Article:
Mercy Hospital is an approximate 6 acre site located at 1344 22nd Street South. The only remaining structure on the property was built in 1923 and was designated a local historical landmark in 1994. To encourage redevelopment, the city purchased the site. The city performed environmental assessments and then expended approximately $186,000 for demolition and tank removal. Redevelopment ideas were collected through a series of town meetings held in the greater 22nd Street South area. The city negotiated to develop a medical facility on the western 1/3 of the site. The Johnnie Ruth-Clarke Health Center, winner of the 2005 Phoenix Award (left) given to outstanding redevelopment projects, provides primary and urgent care to the community. A retail outparcel is available and an alternative reuse for the eastern portion of the site is under development.
Brownfields Environmental Assessments Performed To Date:
The city has also use funds to perform environmental Assessment on privately owned property in the Dome Industrial Park. These assessments were performed to facilitate commercial and industrial business expansion and relocation transactions.
Phase I Assessment – Research of historical uses and activities of the site
Phase II Assessment – If Phase I gives an indication of hazardous substances existing on the site, then the site is tested for chemicals, through various sampling means and analyzed
Sites not requiring remediation – No environmental clean-up was needed
Sites requiring remediation – Environmental clean-up was needed
State Brownfields Designation Process:
The city is the local authority to request designation of an area or site to participate in the State's Brownfields Program. A private party may request Brownfields designation for their property. However, all requests must be approved by the local city government (council resolution) and submitted to the State. The designation process is as follows:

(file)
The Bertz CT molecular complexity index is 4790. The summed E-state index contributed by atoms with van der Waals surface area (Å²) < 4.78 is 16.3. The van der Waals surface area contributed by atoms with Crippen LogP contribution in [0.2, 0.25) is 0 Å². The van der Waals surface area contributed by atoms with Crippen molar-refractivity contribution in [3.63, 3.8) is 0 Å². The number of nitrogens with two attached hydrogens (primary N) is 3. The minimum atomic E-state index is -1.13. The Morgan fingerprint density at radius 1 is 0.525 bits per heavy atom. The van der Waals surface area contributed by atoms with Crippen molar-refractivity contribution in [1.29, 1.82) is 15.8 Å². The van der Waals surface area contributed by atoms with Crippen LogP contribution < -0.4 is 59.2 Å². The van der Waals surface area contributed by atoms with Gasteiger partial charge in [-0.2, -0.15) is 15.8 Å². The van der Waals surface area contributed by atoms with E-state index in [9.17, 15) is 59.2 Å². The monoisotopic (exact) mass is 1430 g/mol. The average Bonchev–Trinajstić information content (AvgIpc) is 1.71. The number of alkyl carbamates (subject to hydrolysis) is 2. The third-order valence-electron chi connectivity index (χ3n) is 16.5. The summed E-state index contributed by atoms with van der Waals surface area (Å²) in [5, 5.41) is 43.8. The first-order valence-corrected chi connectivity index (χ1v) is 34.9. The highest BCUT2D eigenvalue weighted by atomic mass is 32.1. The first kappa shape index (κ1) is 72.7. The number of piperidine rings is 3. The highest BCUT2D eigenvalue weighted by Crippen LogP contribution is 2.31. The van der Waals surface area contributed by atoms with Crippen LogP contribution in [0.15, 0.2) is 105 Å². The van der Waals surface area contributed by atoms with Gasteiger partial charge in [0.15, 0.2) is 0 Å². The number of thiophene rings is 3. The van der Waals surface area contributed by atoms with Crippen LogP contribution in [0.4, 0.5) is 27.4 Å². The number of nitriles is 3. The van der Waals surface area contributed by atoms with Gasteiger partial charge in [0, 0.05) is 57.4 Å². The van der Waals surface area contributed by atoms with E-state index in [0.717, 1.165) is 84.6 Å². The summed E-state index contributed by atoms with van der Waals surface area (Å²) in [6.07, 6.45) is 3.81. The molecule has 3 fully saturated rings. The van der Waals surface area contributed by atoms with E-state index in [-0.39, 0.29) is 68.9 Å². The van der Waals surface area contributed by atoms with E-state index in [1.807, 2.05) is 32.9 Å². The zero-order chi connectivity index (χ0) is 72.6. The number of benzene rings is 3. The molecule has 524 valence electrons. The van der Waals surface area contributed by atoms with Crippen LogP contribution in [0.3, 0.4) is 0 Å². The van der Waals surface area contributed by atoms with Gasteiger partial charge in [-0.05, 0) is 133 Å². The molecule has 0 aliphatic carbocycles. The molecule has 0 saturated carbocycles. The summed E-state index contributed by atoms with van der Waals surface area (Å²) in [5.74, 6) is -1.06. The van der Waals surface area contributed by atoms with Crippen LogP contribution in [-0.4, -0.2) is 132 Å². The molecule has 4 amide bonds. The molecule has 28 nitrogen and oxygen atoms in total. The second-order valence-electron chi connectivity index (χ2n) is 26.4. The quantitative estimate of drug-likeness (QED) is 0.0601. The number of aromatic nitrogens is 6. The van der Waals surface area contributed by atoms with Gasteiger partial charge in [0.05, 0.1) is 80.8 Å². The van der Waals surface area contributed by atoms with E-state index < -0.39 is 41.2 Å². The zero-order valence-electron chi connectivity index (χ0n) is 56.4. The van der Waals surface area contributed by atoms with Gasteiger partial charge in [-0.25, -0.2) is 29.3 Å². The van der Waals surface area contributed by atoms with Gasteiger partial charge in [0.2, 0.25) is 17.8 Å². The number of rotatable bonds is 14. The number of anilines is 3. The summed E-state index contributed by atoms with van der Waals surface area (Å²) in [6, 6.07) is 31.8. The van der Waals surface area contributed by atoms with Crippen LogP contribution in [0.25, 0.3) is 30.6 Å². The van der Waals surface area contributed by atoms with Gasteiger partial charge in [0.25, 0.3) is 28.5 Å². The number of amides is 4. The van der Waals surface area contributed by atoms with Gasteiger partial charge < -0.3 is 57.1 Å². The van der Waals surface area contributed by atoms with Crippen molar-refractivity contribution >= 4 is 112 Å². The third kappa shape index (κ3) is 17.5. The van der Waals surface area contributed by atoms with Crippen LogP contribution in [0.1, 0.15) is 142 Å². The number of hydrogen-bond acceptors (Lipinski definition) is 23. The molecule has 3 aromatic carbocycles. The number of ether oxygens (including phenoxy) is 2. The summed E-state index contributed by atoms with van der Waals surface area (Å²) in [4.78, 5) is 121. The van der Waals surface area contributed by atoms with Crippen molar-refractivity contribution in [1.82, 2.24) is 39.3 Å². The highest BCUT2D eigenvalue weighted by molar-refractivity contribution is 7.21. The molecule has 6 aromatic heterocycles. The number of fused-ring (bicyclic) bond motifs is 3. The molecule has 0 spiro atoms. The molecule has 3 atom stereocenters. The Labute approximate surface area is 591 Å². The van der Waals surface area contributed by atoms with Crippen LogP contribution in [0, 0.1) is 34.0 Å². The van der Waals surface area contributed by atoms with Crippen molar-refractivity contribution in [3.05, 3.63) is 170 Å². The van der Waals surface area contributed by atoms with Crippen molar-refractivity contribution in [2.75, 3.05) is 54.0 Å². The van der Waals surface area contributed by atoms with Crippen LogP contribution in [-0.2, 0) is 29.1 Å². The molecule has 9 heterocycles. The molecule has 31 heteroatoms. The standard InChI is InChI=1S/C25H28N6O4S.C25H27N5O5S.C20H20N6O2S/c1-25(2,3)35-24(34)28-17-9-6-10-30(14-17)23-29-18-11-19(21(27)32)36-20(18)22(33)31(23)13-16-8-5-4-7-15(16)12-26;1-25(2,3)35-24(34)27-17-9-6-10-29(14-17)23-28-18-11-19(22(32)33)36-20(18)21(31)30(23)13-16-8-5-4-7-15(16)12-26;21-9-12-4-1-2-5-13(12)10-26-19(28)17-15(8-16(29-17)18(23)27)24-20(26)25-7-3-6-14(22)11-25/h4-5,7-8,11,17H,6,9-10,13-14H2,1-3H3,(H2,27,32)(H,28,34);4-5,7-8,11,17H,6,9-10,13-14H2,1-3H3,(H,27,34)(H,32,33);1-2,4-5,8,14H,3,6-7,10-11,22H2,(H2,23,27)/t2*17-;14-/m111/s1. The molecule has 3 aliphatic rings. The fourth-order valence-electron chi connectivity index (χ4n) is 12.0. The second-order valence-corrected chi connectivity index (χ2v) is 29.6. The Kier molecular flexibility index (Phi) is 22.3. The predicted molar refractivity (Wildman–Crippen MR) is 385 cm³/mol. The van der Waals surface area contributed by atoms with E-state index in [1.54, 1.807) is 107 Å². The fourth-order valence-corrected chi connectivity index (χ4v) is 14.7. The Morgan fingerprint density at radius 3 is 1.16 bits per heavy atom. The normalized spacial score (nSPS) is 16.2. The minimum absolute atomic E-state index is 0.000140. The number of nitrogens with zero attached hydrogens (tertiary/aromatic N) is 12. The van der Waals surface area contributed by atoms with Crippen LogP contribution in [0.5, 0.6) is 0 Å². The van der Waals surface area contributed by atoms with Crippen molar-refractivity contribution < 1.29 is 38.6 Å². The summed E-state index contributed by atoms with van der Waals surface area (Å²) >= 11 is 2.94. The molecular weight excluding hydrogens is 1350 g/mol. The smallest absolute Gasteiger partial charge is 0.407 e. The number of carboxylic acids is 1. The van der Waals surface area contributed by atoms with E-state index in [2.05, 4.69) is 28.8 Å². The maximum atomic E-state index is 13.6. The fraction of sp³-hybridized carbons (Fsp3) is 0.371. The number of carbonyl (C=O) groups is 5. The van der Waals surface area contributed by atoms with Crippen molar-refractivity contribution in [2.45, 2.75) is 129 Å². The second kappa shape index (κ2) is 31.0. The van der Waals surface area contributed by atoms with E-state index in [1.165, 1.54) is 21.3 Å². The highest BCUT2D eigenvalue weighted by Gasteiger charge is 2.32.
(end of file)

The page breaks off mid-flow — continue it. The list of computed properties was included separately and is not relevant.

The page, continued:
- A site or area is identified for designation. If the site or area is outside an EZ, CRA or Hub Zone, addition consideration must be given.
- Is site or area economically developable and with reasonable potential
- Not overly large in geographic coverage
- Potential to interest private sector
- Public Notice Requirements (newspaper ad, etc.)
- Hold Public Hearings and Resolution Adoption by City Council
- City notification to Florida Department of Environmental Protection (DEP)
- DEP designation of the area/site
The State Brownfields designation provides an opportunity to perform environmental site cleanup using risk-based remediation. A Brownfields Site Rehabilitation Agreement (BSRA) is established with DEP describing the process by which the identified contamination will be cleaned up. A local advisory group reviews the BSRA and may provide comments. The State designation also provides access to the Brownfields Redevelopment Bonus Program for eligible projects.